Pakistan finally needs to decide whether it wants international acceptance or not. It is up to the Pakistani state to decide if we want to become Iran or North Korea in the world’s eyes or a progressive democratic nation. Pakistan is nowhere near going to be acceptable to the international community with the same course of action. The government and the military simply cannot keep on distracting and diverging when answered a simple question about taking action against terrorist elements within the country. The FATF restrictions are only going to make the people suffer from the horrific policies of their ruling state.

Yes, more is needed to be done indeed.

We are all Taliban

Source: Dawn

Source: Dawn

The entire nation is in mourning.

The terrorists strike again where we are most vulnerable. Killing our children. Making us realize that we still have a lot to lose and proving how cruel they can possibly get.

Cruel. That’s how we have come to define our enemy.

But how are we dealing with them? Other than complaining about people not being mournful enough of the incident.

We are responding by suspending the moratorium on the death penalty and applauding the Prime Minister for it.

And what do I hear from many of my fellow countrymen?

Enforce the death penalty. Hang the terrorists in public squares.

Cruel. Justice must be cruel and merciless.

If only we could keep our cruelty to the battlefield, where it belongs, and out of our towns, legislatures and courtrooms.

Forget that. We actually want to follow the example of Iran and the Taliban themselves. We have people drooling for revenge justice. We are broadcasting the images of the corpses of the hanged terrorists and are just a touch away from live broadcast of public executions.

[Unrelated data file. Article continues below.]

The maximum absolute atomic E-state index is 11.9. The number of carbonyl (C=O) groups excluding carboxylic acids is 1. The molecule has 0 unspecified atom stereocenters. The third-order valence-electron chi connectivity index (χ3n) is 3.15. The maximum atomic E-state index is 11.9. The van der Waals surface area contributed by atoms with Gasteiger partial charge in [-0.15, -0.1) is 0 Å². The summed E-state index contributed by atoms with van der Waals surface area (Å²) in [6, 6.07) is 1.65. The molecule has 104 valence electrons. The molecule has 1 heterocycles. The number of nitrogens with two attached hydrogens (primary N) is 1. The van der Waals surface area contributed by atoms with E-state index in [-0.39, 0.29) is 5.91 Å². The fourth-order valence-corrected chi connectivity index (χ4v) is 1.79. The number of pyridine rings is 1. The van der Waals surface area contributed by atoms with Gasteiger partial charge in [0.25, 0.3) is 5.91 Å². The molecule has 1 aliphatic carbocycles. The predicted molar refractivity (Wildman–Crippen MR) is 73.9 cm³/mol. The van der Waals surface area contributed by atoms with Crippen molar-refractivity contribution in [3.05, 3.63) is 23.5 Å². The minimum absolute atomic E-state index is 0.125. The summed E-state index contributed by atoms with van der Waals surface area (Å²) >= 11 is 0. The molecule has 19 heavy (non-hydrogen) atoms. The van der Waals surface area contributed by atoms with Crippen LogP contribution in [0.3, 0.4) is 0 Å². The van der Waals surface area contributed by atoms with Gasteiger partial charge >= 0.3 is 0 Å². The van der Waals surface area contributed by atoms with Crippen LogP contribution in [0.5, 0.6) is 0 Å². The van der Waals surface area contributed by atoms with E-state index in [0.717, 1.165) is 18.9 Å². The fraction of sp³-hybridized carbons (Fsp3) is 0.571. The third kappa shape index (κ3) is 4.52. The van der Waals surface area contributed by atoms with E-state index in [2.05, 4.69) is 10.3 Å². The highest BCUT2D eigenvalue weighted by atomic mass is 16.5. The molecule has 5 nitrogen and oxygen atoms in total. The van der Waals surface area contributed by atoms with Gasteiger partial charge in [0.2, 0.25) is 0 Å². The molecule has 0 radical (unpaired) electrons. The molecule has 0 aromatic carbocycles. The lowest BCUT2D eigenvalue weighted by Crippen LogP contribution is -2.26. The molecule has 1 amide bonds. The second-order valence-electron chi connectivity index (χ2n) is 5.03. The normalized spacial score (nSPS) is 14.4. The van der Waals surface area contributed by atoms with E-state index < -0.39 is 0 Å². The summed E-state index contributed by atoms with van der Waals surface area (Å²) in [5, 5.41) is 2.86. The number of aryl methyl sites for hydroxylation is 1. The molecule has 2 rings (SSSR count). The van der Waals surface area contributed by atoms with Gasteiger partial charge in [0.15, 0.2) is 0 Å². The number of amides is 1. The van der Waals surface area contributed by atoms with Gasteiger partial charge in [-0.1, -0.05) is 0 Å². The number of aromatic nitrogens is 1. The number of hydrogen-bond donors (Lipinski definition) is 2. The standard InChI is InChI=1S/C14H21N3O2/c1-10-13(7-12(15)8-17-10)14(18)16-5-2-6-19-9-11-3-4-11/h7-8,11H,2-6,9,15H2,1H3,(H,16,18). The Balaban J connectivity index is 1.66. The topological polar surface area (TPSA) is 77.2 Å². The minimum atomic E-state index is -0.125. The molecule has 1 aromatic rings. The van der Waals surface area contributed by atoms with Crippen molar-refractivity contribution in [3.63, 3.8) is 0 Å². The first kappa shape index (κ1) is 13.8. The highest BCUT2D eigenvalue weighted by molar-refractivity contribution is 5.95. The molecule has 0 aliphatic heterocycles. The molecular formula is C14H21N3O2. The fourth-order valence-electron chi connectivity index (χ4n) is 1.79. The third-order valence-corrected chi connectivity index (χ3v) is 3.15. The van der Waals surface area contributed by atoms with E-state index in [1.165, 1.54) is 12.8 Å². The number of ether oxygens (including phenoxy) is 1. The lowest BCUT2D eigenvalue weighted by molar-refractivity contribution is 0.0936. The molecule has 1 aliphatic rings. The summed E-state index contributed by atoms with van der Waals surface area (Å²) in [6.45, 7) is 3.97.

We condemn the extremist terrorists for their barbaric actions but believe in the same heinous extremities.

It is safe to say that a good number of those who would be described as moderate Muslims believe in public punishment, amputations, stoning to death and an eye for an eye.

Does this mean we would like to see many of our politicians hanging in public, just like what the Taliban did to Dr. Najeeb? I would really like a survey asking that question.

But ask any ten people and you would find a healthy number of replies hinting toward such revolutionary goals.

In other words, how does that make us any different from the enemy?

But wait, who is our enemy?

You might see the condemnation of the heinous act of the Peshawar carnage, but you would find voices reluctant to attack the attackers.

Some of our most prominent commentators would see India behind the attack. Others would blame the CIA and the Mossad for the problem.

Of course, how could our Muslim brothers possibly do something like this to us?

The very occurrence of the incident is evidence that the attackers were not Muslims, but non-Muslims in the guise of the holy warriors.

We are never going to win this war anyway. How can you fight your own self and claim to win? Down with the military operation which resulted in this massacre.

Yet, India and America are behind it.

But no need to appease Western influenced politicians and civil society. There is no need to pretend that we hate our brothers, who are our very own people.

Their beliefs and ours are the same.

We want Shariah compliant public executions now. We don’t care who is being killed in the name of God, we want revenge.

We are all Taliban.

The post was originally published in The Nation blogs.